The frozen north is beautiful but cruel in Ága

A- Wilderness drama
Written by Milko Lazarov & Simeon Ventsislavov
Directed by Milko Lazarov

Life moves slowly in remote, far-north latitudes. People do difficult and dangerous chores by hand. Things don’t change much. And yet, Milko Lazarov’s new film, Ága, is never boring. This simple story of an aging Innuit couple has a lot to say and it says it well.

People stand and contemplate. Then they work hard, slowly doing jobs by hand, foot, and dog that most people would do easily with modern, or even 19th-century, technology. Nothing seems to move, and that means almost no sound. You feel like that there isn’t another person for hundreds of miles.

And yet the lack of motion, the lack of music (at least in the film’s first half), and the slightest of plots, provides this film its strength. You can’t help but love these two people. Besides, this is a beautiful film to look at. How could it not be?

Their world may be beautiful, but the couple are in trouble. They’re growing older and can’t move as fast as they used to. On top of that, the wildlife is disappearing. Fish, reindeer, and other game they depend on are harder to find.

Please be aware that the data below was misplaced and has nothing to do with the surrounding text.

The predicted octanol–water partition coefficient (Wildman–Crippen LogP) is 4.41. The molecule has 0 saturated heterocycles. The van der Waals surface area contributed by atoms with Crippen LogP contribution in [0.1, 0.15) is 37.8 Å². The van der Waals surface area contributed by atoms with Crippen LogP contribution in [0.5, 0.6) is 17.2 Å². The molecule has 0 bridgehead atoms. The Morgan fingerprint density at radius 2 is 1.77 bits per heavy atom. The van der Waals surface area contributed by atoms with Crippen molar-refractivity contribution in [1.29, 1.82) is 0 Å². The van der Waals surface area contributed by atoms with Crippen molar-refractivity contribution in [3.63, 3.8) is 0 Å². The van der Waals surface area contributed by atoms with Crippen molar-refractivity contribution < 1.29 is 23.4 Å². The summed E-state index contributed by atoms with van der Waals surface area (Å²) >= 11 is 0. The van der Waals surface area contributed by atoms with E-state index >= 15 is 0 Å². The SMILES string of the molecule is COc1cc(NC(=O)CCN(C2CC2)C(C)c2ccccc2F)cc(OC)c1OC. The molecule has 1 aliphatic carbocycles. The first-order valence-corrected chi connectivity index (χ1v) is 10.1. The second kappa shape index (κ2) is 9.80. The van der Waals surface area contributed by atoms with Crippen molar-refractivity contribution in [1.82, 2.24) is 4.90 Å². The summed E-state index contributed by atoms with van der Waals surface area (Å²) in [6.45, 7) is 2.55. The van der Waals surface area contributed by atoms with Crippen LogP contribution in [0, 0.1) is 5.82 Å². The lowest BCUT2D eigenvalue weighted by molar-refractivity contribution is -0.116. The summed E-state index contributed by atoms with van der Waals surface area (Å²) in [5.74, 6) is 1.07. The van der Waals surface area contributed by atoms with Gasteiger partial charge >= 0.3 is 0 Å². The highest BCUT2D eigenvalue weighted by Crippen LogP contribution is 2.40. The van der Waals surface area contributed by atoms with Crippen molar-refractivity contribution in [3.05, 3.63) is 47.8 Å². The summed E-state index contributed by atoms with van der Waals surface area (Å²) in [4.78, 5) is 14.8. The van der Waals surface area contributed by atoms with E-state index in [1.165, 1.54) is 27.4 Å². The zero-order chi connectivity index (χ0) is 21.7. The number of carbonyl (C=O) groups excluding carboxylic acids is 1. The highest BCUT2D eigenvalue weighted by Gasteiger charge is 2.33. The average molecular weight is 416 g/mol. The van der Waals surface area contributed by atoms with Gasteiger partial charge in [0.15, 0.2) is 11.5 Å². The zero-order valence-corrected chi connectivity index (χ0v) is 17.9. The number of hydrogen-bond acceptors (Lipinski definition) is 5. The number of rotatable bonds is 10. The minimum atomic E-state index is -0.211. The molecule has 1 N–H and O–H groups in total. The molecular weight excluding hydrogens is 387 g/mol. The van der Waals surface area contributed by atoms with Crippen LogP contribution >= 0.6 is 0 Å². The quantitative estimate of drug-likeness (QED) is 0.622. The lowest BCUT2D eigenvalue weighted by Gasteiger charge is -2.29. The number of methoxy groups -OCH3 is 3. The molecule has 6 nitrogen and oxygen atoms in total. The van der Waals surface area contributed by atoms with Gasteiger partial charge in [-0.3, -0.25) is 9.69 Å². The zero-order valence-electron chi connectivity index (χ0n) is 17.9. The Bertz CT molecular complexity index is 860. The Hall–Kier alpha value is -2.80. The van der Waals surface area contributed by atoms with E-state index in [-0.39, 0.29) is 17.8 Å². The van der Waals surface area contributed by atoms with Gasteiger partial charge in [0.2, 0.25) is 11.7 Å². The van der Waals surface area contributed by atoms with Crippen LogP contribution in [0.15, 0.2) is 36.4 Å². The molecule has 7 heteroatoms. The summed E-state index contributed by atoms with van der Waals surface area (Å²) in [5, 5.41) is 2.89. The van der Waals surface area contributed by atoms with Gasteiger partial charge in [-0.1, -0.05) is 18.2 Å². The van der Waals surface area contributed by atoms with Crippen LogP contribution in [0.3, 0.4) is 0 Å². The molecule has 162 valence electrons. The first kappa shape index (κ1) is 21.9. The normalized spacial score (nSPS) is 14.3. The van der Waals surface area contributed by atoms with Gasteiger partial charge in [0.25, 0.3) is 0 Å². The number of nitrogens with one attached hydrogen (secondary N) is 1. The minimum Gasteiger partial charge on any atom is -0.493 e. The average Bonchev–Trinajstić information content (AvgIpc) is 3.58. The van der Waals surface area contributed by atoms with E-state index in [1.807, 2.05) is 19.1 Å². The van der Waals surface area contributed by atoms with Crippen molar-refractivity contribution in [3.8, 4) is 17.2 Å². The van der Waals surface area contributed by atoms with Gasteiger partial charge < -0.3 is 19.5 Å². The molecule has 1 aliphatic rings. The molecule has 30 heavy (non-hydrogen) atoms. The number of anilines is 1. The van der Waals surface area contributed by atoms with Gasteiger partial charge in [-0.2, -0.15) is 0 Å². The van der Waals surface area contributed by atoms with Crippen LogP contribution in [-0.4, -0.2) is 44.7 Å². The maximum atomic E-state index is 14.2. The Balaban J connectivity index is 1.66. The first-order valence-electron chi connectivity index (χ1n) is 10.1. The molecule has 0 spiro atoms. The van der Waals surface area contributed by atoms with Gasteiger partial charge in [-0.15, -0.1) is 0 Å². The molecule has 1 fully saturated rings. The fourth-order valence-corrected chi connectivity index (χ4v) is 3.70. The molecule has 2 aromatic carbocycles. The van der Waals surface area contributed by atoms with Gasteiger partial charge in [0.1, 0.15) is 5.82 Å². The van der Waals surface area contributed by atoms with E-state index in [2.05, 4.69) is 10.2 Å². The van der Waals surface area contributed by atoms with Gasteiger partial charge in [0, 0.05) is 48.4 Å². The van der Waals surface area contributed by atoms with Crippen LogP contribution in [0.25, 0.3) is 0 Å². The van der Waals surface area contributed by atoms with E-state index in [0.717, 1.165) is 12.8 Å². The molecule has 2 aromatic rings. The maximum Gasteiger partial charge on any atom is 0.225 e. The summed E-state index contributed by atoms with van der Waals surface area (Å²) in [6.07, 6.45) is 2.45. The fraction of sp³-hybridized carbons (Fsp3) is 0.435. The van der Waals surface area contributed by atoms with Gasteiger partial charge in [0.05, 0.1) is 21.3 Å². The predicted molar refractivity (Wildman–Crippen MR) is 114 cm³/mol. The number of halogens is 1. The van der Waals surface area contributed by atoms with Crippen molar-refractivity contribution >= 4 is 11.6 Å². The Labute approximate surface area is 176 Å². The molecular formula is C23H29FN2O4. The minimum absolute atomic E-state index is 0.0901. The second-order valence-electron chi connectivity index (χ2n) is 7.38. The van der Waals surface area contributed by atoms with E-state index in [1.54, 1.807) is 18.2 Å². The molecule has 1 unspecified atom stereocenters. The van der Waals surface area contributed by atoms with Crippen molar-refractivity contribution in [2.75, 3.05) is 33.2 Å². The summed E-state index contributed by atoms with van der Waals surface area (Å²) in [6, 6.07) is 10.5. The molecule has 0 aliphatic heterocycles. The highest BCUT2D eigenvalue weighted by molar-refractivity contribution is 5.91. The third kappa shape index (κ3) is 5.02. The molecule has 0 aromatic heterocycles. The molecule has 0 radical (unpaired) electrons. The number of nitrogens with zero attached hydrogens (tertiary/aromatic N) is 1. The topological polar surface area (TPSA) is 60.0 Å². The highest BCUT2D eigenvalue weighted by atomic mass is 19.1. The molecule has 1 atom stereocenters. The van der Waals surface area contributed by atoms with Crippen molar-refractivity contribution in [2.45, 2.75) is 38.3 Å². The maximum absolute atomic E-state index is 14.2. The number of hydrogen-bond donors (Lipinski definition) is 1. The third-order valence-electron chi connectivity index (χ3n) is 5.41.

Ága isn’t a period piece. Early on, the husband watches a jet plane fly far overhead. His matter-of-fact reaction tells us that it’s a common sight. Their home contains machine-made dishes, a teapot, a gas lantern, and a radio that can barely get a station. Although no one mentions it, we all know why there are fewer animals. This film is as much about climate change as it is about two aging people living in a yurt. It’s becoming clearer and clearer that their way of life is coming to an end.

A young man arrives on a snowmobile. He brings things, and more importantly, he brings news of their now-adult daughter – the Ága of the title. At some point in the past, she did something her parents didn’t like. We’re never told what. She now works in a diamond mine; her parents haven’t seen her in years.

I don’t know what the name Ága means, but the screenwriters gave her father the name Nanook, as in Nanook of the North. Clearly, they wanted to pay tribute to the first feature film shot in the far north, and the first about its indigenous people. His wife’s name is Sedna – a goddess in Inuit mythology.

You may have noticed that I’ve mentioned the far north, but not Alaska or Canada. Despite the Inuit names, the dialogue is in the Siberian Yakut language. It’s officially a Bulgarian film, and the leading actors are Mikhail Aprosimov and Feodosia Ivanova.

You’ll want to settle down for this one. it’s worth the effort.

Ága will play at the Roxie Saturday through Tuesday. Hopefully, it will have a longer run there and also elsewhere.

One thought on “The frozen north is beautiful but cruel in Ága

  1. Thanks for your review. I have enjoying reading and learning about the Inuit and their lives. This film sounds very interesting.

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